News World Boris Johnson announces easing of coronavirus lockdown restrictions but faces backlash
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Boris Johnson announces easing of coronavirus lockdown restrictions but faces backlash

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Prime Minister Boris Johnson has announced a loosening of Britain’s coronavirus lockdown rules but faces a rebellion from Scotland, Wales and Northern Ireland about supposed mixed messaging.

From Wednesday, people in Britain will be allowed to spend as much time as they want outside and travel to work if they cannot work from home, providing social-distancing measures are followed and the rate of COVID-19 re-infection stays below one.

“We want to encourage people to take more and even unlimited amounts of outdoor exercise,” Mr Johnson said in an address from Downing Street.

“You can sit in the sun in your local park, you can drive to other destinations, you can even play sports but only with members of your own household.

“You must obey the rules on social distancing and to enforce those rules we will increase the fines for the small minority who break them.”

Britain has been in lockdown since March 23. It limited people to one form of exercise a day and allowed them to leave home only for essential goods and medicine.

Mr Johnson said those who could not work from home would be urged to return to work, preferably by car, bicycle or walking, rather than public transport.

“Anyone who can’t work from home, for instance those in construction and manufacturing, should be actively encouraged to go to work,” he said.

All schools and non-essential shops would remain shut in Britain until at least June, Mr Johnson said. Some parts of the hospitality industry would not open until at least July.

“We have been through the initial peak – but it is coming down the mountain that is often more dangerous,” Mr Johnson said.

“We have a route, and we have a plan, and everyone in government has the all-consuming pressure and challenge to save lives, restore livelihoods and gradually restore the freedoms that we need.”

Opposition leader Sir Keir Starmer said Mr Johnson’s announcement “lacked clarity” and raised more questions than it answered.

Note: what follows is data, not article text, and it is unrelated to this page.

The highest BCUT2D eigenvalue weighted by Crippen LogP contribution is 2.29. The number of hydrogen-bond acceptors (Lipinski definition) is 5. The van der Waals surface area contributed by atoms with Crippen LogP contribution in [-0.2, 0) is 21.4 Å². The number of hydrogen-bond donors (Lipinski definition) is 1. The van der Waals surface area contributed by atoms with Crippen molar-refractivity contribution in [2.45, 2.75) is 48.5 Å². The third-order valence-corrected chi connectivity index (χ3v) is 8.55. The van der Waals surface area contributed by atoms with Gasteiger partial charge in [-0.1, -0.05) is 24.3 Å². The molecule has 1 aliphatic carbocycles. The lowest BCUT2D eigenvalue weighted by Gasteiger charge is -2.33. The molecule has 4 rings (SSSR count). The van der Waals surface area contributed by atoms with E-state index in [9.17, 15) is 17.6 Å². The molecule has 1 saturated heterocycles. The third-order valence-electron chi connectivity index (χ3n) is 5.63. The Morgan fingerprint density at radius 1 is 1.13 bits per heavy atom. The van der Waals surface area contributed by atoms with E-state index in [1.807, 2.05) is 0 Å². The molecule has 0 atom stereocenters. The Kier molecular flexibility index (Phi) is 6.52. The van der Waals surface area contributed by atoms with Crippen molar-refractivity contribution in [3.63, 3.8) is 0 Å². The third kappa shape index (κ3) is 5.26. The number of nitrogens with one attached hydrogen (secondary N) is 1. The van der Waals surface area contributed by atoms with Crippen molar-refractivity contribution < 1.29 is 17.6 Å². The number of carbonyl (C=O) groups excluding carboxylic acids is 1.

“This statement raises more questions than it answers, and we see the prospect of England, Scotland, Wales and Northern Ireland pulling in different directions,” Mr Starmer said.

“The Prime Minister appears to be effectively telling millions of people to go back to work without a clear plan for safety or clear guidance as to how to get there without using public transport.

“What the country wanted tonight was clarity and consensus, but we haven’t got either of those.”

On Sunday, Britain’s death toll from coronavirus rose by 269 to 31,855 people. It is the highest in the world behind the US.

Scotland says change to messaging ‘catastrophic’

At the weekend, the British government unveiled a new slogan – “Stay Alert, Control The Virus, Save Lives” – a departure from the previous “Stay Home, Protect The NHS, Save Lives” policy from the start of the crisis.

But before Mr Johnson’s announcement on Sunday, the leaders of Scotland, Wales and Northern Ireland all said they retain the “Stay at Home” messaging.

Scotland’s First Minister, Nicola Sturgeon, said the only changes she would make would be to allow people to exercise more than once a day from Monday. She also hit out at the government’s new slogan.

“For Scotland right now, given the fragility of the progress we have made, given the critical point we are at, it would be catastrophic for me to drop the stay at home message,” she said, adding that she was not prepared to drop it “in favour of a message that is vague and imprecise”.

Ms Sturgeon’s Welsh counterpart Mark Drakeford said the message would not be changed in Wales while Northern Ireland’s First Minister Arlene Foster also said her nation would continue to use “Stay At Home” message.

-ABC